“I know everyone thinks it’s, like, poetry. But I thought I was rapping my ass off.”
I’m sitting across the table from 25-year-old rapper Noname at an Original Pancake House in the Kenwood neighborhood of her hometown of Chicago, and after half an hour of pleasant, shy conversation with a very polite woman who still seems uncomfortable with the idea of giving an interview, she finally lets one fly — a self-assured boast followed by a half-embarrassed giggle. Over coffee and omelettes, we’d been discussing Bob’s Burgers, Rick and Morty, and whether cartoons are getting smarter or we’re just regressing, but as talk turned to her first mixtape, July’s Telefone, her nervousness disappeared.
“I always had an idea about how I wanted the music to sound,” says the poet turned rapper, of the ten-track project, “but I was never able to get that, so I just waited.” She planned the project for three years before recording it this June, in Los Angeles. The result is one of 2016's strongest releases and the best kind of debut, one on which an artist clearly doesn’t care what she or he is supposed to be doing — they’re just doing. Telefone’s breezy, optimistic-sounding beats belie the dark themes in its lyrics, stories of life and love and friendship and death, told by someone stuck straddling the utopia of carefree blackness and the reality of hardship, pain, and having to stay strong for those around her. “The sunniness of the production was because [it was recorded in] L.A.,” says Noname. “But the content — I’m Chicago.”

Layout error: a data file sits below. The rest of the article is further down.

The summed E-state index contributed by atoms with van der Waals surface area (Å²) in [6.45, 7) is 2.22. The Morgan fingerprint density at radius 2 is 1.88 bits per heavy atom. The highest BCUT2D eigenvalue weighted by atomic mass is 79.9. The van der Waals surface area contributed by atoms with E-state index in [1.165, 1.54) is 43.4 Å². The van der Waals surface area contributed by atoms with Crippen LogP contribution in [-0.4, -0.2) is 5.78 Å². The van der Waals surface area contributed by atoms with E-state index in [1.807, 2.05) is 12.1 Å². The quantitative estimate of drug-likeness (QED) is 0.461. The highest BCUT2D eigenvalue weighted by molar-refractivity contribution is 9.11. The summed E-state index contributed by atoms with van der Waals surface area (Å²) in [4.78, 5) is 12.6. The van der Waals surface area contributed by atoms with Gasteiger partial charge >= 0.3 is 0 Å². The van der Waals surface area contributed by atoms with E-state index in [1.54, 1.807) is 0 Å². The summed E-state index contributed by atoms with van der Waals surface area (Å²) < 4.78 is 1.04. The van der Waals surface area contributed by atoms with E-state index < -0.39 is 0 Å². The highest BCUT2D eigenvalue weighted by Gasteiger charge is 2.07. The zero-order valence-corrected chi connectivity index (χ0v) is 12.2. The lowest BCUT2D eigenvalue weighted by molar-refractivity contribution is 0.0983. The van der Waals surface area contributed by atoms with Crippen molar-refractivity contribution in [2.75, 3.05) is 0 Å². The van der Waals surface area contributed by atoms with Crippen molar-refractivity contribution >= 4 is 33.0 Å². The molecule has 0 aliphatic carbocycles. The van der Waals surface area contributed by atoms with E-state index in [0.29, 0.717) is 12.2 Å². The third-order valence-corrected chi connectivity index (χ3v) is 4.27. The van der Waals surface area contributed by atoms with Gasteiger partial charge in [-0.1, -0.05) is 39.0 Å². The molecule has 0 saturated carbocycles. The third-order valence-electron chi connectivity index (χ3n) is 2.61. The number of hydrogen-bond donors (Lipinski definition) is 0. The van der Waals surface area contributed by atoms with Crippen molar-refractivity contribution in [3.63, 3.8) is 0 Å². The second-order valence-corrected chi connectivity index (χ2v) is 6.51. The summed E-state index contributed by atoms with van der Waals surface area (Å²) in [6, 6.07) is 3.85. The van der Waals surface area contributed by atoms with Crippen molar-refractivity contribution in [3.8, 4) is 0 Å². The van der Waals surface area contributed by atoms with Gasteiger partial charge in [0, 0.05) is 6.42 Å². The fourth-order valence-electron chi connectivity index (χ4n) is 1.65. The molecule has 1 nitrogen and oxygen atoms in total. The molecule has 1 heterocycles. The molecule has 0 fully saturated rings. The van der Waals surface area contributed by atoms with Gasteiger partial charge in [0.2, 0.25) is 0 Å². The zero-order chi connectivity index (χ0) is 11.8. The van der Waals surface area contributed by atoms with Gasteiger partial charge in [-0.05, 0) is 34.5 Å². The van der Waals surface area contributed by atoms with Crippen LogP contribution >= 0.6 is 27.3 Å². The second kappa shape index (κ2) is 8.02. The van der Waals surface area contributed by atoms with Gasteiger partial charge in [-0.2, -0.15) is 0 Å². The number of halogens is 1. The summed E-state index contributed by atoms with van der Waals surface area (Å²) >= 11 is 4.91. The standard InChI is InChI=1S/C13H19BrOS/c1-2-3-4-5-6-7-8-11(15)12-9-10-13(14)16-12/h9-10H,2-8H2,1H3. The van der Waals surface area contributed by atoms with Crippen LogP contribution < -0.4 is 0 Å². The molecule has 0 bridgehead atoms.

For a rapper, it’s a good time to be from Chicago. Hip-hop’s biggest breakout star this year has been Chicagoan Chance the Rapper, whom Noname’s known since they were teens and on whose last two solo projects — 2013’s Acid Rap and this year’s Coloring Book — she’s appeared. Chance’s success has opened the doors for other Chicago rappers, but when a city gets hot — like Atlanta, New Orleans, St. Louis, Philadelphia, Houston, and even Chicago a decade ago — a young artist might be tempted to get famous first and sort out the rest later.
“Everyone wanted me to put out a project after the Chance features,” she says. “Here’s the platform, so now drop your project so you can blow up.” Most rappers would relish the opportunity to capitalize on having one of pop culture’s most Teflon stars at their disposal, musically and promotionally — any Noname song featuring Chance would be heard by the growing army of Chance stans. Instead, she made an album without Chance, and even without Mick Jenkins, another big young Chicago rapper of the moment she’s known for years.
“With the features I chose to get on [Telefone], they are very much my friends or just people who aren’t crazy famous but are talented and match the sound of the tape. I wasn’t like, let me just go ahead and throw all of my famous-ass rapper friends on my tape — because I really wanted to prove to myself that people do like Noname.”
Noname was born Fatimah Warner in 1991 and grew up on Chicago’s South Side. She lived in her grandparent’s home on 82nd Street and Jefferey in Avalon Park, and, when she was 13, moved to her mother’s house in the Bronzeville neighborhood. She attended De La Salle Institute in Bridgeport. “It’s actually damn near across the street from U.S. Cellular where Chance’s [Magnificent Coloring Day festival] was yesterday,” Noname says. “That’s crazy.”